Subscribe

Forum

New California law about asking salary history

Welcome to the newly redesigned Science Careers Forum. Please bookmark this site now for future reference. If you've previously posted to the forum, your current username and password will remain the same in the new system. If you've never posted or are new to the forum, you will need to create a new account.

The new forum is designed with some features to improve the user experience. Upgrades include:
- easy-to-read, threaded discussions
- ability to follow discussions and receive notifications of updates
- private messaging to other SC Forum members
- fully searchable database of posts
- ability to quote in your response
- basic HTML formatting available

Moderator: Dave Jensen
Advisors:   Ana, PG, Rich Lemert, Dick Woodward, Dave Walker
Meet the Moderator/Advisors

Re: New California law about asking salary history

Postby Lydia » Mon Oct 23, 2017 6:24 am

I recently interviewed for a position in a state that has this type of law. Here are my impressions as a candidate:

Negative - I was very concerned that I was wasting my time. I already had a job, and did not know if the position would pay anywhere close to what I was making.

Positive - The previous salary negotiation I went through, was a clear case of having a current salary + X formula applied, which was frustrating because I had been at a small company being paid below market rate. I was able to negotiate up enough to take the job, but ended up with an market adjustment within the year when the company evaluated the salaries of women and minorities across the board.

Extra positive - The recruiter knew her stuff and came through with a spot-on offer. (I was able to negotiate up a little, but she was on-target).

I am thinking that maybe these laws will help weed out lazy/inept recruiters?
Lydia
 
Posts: 128
Joined: Tue Jan 10, 2012 11:29 pm

Re: New California law about asking salary history

Postby Dave Jensen » Mon Oct 23, 2017 2:21 pm

Lydia,

I don't get from your post about how it's going to "weed out lazy or inept recruiters" . . . Recruiters, or anyone (hiring manager, HR, etc) now just have one more question they can not ask. And lawyers have one more area to go for lawsuits.

What it will do for recruiters (in the short term) is make them more important to their clients by helping them through the negotiation process. Because there will be a lot of people who completely disregard the "range" -- and (probably rightly) think they can negotiate out of that range. So, if I tell you it's a job that pays between $80 and $100K, and you are presently earning $94K, you'll have to decide whether you'd put your hat in the ring for what will clearly be a lateral move at the best. On the other hand, there will be people who will assume -- "OK, that's the range for everyone else. I'm worth more than that" and they earn $94K now and would only take an offer of $105K+.

And because the company is still free to negotiate ABOVE the quoted range, that's fine. But what it does is eliminate the negotiating wimps. It does not eliminate the recruiter. People supporting these kinds of laws must recognize that it only forces companies to downgrade salary ranges for advertising purposes -- or, to post positions that can be upgraded to the next job category above it, because that's where the savvy negotiator will end up.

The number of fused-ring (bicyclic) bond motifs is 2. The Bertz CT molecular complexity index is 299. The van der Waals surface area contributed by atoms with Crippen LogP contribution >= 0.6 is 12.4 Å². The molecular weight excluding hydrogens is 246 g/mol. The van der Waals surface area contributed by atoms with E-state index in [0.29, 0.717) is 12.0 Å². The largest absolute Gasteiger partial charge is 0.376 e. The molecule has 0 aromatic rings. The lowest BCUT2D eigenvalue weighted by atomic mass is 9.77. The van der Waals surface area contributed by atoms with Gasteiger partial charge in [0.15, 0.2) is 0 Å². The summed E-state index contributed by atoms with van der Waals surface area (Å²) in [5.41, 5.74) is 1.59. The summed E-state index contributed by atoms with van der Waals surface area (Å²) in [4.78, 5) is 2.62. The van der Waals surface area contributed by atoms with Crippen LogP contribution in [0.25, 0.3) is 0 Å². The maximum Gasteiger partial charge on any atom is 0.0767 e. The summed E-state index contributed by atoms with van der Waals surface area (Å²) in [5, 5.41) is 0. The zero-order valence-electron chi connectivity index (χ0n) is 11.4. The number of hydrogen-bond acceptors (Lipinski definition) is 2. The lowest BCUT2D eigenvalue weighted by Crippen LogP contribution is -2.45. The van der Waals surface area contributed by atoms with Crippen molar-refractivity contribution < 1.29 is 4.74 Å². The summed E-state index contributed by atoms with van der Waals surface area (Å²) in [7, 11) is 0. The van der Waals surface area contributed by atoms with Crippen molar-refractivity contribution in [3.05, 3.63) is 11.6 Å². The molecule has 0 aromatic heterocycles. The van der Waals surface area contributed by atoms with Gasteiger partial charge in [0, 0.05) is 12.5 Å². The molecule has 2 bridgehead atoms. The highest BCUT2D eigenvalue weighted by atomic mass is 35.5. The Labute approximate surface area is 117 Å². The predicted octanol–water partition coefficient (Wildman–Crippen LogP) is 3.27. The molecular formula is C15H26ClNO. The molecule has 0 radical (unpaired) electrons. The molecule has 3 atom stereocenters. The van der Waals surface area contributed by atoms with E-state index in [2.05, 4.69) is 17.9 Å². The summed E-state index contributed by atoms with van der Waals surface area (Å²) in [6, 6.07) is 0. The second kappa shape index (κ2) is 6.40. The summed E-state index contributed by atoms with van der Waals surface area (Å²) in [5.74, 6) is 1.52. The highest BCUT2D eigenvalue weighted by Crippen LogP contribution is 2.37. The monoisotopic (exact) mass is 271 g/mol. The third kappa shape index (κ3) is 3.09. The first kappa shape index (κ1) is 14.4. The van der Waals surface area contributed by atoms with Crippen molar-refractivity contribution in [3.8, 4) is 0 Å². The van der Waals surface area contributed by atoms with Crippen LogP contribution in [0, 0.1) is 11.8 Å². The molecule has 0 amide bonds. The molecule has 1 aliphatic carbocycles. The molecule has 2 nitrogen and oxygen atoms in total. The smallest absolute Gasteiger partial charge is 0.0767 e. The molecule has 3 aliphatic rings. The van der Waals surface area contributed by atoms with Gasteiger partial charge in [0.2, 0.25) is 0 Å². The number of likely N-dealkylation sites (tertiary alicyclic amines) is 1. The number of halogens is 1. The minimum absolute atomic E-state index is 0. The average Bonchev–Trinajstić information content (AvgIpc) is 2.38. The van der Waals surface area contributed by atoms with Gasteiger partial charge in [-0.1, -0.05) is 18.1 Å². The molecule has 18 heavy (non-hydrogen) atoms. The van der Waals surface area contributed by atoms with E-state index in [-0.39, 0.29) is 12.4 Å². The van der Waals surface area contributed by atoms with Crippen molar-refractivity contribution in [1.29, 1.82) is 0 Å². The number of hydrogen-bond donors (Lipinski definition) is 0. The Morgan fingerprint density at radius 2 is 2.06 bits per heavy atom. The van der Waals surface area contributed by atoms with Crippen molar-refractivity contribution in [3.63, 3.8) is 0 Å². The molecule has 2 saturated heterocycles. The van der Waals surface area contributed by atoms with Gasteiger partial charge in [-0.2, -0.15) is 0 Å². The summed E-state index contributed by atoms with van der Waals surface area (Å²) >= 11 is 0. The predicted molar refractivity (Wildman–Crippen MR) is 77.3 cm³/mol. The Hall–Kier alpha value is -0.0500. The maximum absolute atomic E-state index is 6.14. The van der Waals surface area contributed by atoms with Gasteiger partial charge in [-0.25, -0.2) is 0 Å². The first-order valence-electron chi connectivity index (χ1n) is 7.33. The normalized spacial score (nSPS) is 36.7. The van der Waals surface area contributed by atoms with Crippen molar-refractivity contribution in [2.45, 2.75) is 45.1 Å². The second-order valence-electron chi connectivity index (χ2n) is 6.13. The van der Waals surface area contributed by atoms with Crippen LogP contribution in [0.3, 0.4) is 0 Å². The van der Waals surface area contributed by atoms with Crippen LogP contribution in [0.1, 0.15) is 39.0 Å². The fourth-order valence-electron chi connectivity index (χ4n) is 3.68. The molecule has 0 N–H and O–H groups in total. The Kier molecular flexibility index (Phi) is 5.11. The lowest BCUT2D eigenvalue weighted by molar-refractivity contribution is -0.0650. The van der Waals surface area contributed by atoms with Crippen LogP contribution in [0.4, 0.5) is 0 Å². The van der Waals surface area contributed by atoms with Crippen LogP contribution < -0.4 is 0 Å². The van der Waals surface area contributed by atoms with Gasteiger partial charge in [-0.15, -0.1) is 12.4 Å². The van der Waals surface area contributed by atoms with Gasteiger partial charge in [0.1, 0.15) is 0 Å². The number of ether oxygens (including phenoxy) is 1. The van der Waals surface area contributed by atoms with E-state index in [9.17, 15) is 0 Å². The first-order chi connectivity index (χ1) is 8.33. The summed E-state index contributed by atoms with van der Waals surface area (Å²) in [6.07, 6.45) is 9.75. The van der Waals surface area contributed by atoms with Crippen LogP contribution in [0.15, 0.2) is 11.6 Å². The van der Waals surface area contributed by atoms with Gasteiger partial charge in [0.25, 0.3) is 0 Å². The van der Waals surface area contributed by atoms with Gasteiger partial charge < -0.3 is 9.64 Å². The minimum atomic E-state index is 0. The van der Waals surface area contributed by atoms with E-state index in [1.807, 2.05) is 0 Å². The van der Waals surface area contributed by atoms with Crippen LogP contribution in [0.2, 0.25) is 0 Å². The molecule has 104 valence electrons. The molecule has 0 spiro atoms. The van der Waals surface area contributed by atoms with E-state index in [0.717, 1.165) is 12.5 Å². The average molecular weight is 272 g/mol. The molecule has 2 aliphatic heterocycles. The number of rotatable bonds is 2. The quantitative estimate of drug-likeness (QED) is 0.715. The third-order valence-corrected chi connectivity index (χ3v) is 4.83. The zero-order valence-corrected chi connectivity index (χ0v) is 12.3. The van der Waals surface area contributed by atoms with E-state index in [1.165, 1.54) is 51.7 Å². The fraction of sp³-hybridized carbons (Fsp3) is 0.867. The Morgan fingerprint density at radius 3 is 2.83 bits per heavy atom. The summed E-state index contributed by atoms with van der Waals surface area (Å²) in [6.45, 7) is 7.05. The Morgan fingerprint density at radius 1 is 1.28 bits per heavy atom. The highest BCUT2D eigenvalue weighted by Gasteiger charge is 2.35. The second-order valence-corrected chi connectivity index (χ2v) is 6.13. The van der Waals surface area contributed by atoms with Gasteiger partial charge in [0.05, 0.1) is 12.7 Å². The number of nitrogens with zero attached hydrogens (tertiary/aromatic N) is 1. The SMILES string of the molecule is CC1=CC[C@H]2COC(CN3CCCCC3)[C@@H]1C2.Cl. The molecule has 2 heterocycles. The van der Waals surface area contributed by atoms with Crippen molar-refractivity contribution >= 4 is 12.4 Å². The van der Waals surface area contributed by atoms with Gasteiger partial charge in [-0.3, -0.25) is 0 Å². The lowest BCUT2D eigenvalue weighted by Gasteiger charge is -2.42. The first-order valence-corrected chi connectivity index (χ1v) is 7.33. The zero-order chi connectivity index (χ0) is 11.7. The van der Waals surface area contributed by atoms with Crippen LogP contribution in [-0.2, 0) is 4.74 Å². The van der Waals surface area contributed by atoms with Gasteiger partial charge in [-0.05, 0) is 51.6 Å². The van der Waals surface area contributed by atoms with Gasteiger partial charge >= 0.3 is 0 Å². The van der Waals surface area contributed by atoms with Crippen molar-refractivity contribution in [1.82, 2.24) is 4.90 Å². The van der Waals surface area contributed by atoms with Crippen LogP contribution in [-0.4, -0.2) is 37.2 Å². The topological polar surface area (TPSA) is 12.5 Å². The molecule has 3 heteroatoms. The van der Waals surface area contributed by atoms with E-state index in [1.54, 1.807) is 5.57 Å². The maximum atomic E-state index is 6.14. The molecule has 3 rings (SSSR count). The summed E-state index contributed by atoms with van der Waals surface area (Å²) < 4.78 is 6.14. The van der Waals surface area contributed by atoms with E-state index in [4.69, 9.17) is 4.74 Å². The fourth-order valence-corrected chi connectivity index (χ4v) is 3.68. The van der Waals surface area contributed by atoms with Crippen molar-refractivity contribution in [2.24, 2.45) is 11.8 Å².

Dave
"One of the most powerful networking practices is to provide immediate value to a new connection. This means the moment you identify a way to help someone, take action." - Lewis Howes
Dave Jensen
Site Moderator
 
Posts: 7863
Joined: Tue Jan 10, 2012 11:28 pm

Re: New California law about asking salary history

Postby Rich Lemert » Mon Oct 23, 2017 6:19 pm

What I see you saying is that companies are going to "low-ball" applicants regardless, and if they can't do it by finding out what you're making now they will do it by advertising a salary that's below the fair-market value for that position. In either case, why would someone want to work for that company? You at least have a fighting chance when they 'downgrade' the position because you can determine for yourself whether or not the stated range is fair or not.
Rich Lemert
Advisor
 
Posts: 2578
Joined: Tue Jan 10, 2012 11:28 pm

Re: New California law about asking salary history

Postby PG » Tue Oct 24, 2017 7:26 am

I know that I am in a very different Environment for this type of discussions were salary history is not necessarily easy to find but at least available in the public domain. Still I have a hard time seeing how it would normally cause a problem.

The only specific situation that I have seen when this has been an issue is when an applicant that used to make Close to 150k USD/ year applied for a position paying 80k USD / year. The Company that he applied to then became hesitant to make the hire assuming that he would be unhappy and soon want to leave again. In this case the candidate had made an informed choice and wanted to go to a different type of position that he was aware woudl bring a lower salary.

Normally as a hiring manager if I am looking for someone to work in position x and I have a salary range in my team for similar positions that is 80-100k I want to hire the new person within that range and preferably at a level within that range that I can motivate. If I hire someone with a lower salary that person will be unhappy, potentially leave the Company or at least require an adjustment.